Does a divorced spouse benefit from the sale of a property of a deceased ex if the property is still registered in both their names at the time of death? That is, they are still registered as co-owners of the property at the time of the ex’s passing.
Rick Briers-Danks - Veritas Wealth
I believe the answer to your question lies in the terms of the divorce agreement. Let’s assume that a divorce agreement was finalised prior to the deceased’s death and the Consent Papers have been signed by all parties.
Let’s firstly assume that the couple agreed in their divorce agreement that the property would be sold, and they would share the proceeds. In this case, the surviving ex-spouse would still benefit from the sale of the property, in the same way as if the deceased was still alive. The same would apply if the property isn’t mentioned in the Consent Papers, but the ex-spouses agreed to sell it and split the proceeds, or the surviving ex-spouse and the executor have agreed to sell the property.
In another scenario, let’s assume the ex-spouses agreed in the divorce agreement that the property would be transferred in full to the deceased spouse. But, for whatever reason, the transfer hadn’t happened yet by the time the spouse died.
The executor of the deceased’s estate would step into the deceased’s shoes and act in their place. In terms of the divorce agreement, their estate would be entitled to claim the full value of the property as an asset. The Consent Papers would supersede the ownership as per the title deed and the surviving ex would still be bound by the Consent Papers. If the executor decides that the property should subsequently be sold, or if the spouses agreed to sell it and for the proceeds to be paid solely to the deceased, the surviving ex will not benefit.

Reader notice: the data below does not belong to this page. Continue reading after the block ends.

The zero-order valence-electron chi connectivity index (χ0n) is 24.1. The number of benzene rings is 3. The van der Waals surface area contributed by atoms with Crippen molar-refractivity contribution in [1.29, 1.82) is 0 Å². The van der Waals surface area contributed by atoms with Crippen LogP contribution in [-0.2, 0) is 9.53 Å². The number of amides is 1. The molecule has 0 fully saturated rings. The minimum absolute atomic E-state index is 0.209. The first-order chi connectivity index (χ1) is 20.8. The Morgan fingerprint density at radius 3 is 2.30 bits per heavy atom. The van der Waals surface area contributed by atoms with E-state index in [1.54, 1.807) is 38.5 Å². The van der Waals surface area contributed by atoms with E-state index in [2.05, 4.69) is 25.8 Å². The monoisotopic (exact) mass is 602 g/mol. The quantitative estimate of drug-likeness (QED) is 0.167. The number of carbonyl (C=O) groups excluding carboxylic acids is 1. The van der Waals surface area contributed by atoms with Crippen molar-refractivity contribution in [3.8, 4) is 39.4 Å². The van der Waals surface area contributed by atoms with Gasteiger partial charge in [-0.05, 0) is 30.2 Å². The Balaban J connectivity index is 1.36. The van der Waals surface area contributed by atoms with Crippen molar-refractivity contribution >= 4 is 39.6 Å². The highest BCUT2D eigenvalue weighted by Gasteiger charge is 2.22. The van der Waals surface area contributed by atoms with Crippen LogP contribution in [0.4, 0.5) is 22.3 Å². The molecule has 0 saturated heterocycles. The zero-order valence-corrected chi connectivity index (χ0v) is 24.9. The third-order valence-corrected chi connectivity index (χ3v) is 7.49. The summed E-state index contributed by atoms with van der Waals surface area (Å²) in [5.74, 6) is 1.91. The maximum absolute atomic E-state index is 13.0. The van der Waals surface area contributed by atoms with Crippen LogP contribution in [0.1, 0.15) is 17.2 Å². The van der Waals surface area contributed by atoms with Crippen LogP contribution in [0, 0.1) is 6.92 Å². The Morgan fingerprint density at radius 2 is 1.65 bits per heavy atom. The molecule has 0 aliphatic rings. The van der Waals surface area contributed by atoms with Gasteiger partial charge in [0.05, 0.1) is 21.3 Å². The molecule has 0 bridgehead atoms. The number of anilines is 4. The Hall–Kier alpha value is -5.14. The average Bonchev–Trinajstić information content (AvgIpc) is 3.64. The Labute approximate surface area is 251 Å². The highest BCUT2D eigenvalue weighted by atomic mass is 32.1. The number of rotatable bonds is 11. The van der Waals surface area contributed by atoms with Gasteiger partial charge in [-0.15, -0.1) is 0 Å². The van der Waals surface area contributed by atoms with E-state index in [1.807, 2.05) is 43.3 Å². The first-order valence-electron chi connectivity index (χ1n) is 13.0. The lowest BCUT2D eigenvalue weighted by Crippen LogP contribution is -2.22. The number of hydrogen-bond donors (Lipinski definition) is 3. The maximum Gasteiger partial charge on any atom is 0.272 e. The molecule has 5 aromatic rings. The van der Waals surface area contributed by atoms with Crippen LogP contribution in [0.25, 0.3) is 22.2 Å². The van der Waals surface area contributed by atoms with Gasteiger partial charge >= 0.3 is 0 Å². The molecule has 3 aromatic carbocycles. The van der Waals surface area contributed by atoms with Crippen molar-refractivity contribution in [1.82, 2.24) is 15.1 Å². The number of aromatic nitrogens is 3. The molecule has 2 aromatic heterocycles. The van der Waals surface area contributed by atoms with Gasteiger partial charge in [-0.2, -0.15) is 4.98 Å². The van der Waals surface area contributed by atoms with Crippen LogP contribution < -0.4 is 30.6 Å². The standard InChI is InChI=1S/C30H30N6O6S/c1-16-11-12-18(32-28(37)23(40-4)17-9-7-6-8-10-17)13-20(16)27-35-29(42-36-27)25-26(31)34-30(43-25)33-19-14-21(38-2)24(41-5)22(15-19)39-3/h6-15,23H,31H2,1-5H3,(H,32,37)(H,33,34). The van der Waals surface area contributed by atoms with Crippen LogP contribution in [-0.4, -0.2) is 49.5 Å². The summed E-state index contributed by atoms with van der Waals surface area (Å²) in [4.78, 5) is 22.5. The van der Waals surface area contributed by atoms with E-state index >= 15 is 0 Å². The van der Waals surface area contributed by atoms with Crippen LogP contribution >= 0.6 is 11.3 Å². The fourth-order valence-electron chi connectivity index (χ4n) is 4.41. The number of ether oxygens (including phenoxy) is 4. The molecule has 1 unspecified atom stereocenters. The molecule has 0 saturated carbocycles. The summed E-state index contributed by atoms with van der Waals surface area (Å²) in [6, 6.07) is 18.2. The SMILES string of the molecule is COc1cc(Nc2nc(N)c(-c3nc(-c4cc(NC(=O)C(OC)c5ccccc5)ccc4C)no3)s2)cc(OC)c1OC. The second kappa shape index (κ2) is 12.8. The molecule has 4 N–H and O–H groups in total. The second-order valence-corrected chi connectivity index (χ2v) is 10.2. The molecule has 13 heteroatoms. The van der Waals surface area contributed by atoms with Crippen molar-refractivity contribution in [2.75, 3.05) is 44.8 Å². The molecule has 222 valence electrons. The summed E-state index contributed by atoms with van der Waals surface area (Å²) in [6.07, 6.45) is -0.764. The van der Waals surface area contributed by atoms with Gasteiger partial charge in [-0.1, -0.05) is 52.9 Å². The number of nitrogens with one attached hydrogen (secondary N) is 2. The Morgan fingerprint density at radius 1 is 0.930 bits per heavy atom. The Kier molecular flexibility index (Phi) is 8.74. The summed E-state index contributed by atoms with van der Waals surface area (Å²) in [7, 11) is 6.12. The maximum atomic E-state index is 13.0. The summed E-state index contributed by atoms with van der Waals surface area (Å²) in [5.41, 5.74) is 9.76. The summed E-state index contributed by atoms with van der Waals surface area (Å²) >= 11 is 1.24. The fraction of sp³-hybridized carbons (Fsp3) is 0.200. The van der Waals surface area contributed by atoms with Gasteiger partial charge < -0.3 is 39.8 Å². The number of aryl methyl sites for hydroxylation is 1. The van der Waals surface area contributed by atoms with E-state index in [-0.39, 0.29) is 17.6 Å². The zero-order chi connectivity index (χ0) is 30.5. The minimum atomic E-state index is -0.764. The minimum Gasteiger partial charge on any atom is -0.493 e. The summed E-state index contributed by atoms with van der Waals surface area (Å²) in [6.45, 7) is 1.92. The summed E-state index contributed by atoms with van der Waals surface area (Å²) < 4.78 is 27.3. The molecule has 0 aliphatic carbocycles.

The ex-spouse could of course still be named as a beneficiary in the deceased’s will, in which case they might still receive some of the proceeds.
Here one must look at when the deceased signed their will and how much time has passed between the divorce being finalised and their death.
The Wills Act has a specific provision (Section 2B) for the case where someone dies within three months after having been divorced and if they haven’t updated their will since the divorce. In this case, the former spouse will not inherit in terms of the will – not even if a bequest is made to them and the deceased wanted them to inherit despite the divorce. To avoid complications in this situation, there needs to be a proviso in the will that specifies differently.
Section 2B doesn’t apply if the deceased has died more than three months after their divorce. The will would stand as is and the former spouse would inherit as per the will if they are mentioned as a beneficiary.
In all cases, the deceased’s heirs and their former spouse should ensure that the executor is provided with the Divorce Order and the Consent Papers.